Wada doubles ban for first offence to 4 years

The World Anti-Doping Agency has passed a rule that will keep drug cheats out of at least one Olympics. This was after WADA doubled the ban for a first offence from two years to four.

The anti-doping agency also passed a rule under which athletes will be offered possible immunity from punishment in return for “substantial” information on doping. This rule is expected to provide an incentive to cyclists to testify in a planned inquiry into their sport’s drug-stained past. The principle will apply only to current cyclists, not banned cyclists including American rider Lance Armstrong. After an extensive investigation by the United States Anti-Doping Agency, Armstrong was banned for life in 2012 and stripped of his seven Tour de France titles. The cyclist was implicated and punished despite never failing a doping test.

Outgoing World Anti-Doping Agency President John Fahey said if you can bring about a greater good with the cooperation you give, then there ought to be some encouragement for you. He added it would be judged on a case-by-case basis and dealt with in the most conscientious way. Fahey added we are now equipped to go forward in the best possible way with a set of rules and it’s a good day for sport, for athletes and for our future. He also added that he firmly believes that the revised code will put the interest of clean athletes as the number one priority. Fahey also remarked we must turn those words, those intentions, into action. Fahey told delegates in Johannesburg that the executive committee unanimously endorsed and agreed to approve the code and the standards.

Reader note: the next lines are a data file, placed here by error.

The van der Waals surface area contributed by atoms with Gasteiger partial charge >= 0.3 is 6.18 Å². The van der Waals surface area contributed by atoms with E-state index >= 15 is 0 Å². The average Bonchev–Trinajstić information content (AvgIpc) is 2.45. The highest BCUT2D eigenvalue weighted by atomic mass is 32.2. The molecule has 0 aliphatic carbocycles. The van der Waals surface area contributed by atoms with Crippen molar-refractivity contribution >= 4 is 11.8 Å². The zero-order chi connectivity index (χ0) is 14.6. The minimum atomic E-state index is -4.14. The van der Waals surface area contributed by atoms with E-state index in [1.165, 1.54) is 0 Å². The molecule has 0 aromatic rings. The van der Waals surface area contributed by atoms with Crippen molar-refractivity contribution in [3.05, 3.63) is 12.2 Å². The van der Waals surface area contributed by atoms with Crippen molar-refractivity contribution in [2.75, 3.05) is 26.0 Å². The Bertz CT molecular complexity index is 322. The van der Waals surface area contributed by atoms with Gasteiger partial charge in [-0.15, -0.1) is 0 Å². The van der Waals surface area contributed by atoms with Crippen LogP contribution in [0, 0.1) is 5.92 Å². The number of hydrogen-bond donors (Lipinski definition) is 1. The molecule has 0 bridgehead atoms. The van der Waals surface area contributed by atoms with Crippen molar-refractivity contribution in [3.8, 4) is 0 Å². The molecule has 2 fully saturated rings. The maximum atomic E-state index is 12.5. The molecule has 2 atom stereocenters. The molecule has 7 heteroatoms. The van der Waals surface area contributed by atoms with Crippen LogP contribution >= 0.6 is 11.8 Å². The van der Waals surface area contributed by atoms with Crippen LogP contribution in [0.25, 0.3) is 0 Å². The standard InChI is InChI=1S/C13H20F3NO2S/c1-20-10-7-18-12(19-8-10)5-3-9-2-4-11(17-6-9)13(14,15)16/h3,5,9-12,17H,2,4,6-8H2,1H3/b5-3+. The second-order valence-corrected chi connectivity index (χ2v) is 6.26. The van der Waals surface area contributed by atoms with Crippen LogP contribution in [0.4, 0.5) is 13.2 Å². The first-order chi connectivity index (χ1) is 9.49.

Under the new updates, WADA will have strengthened powers of punishing athlete support personnel, the trainers, coaches, and officials that assist in doping. In the past coaches and officials were not subject to the same anti-doping rules as athletes.

WADA also elected IOC Vice-President Craig Reedie of Britain as the next President to take over on January 1 while Makhenkesi Stofile of South Africa will be the new Vice-President.

The incoming WADA president said he certainly hopes that the higher sanctions become a much more regular fact of life. IOC President Thomas Bach said the new measures are an excellent step forward and the IOC welcomes any improvement in the fight against doping and it is a much-improved code but it alone is not enough.

The anti-doping agency also extended the period of statute of limitations from eight to 10 years, which will allow statute of limitations will be extended from eight to 10 years. The code will take effect on January 1, 2015, in time for the 2016 Olympics in Rio de Janeiro. This code will ensure that athletes found guilty of intentional doping miss the next games.

A post-conference declaration urged for extra resources for the World Anti-Doping Agency, co-funded by the Olympic movement and governments, and for more anti-doping legislation to be adopted by governments. The declaration said governments of countries without a national anti-doping organization are encouraged to establish one or join a regional anti-doping organization.

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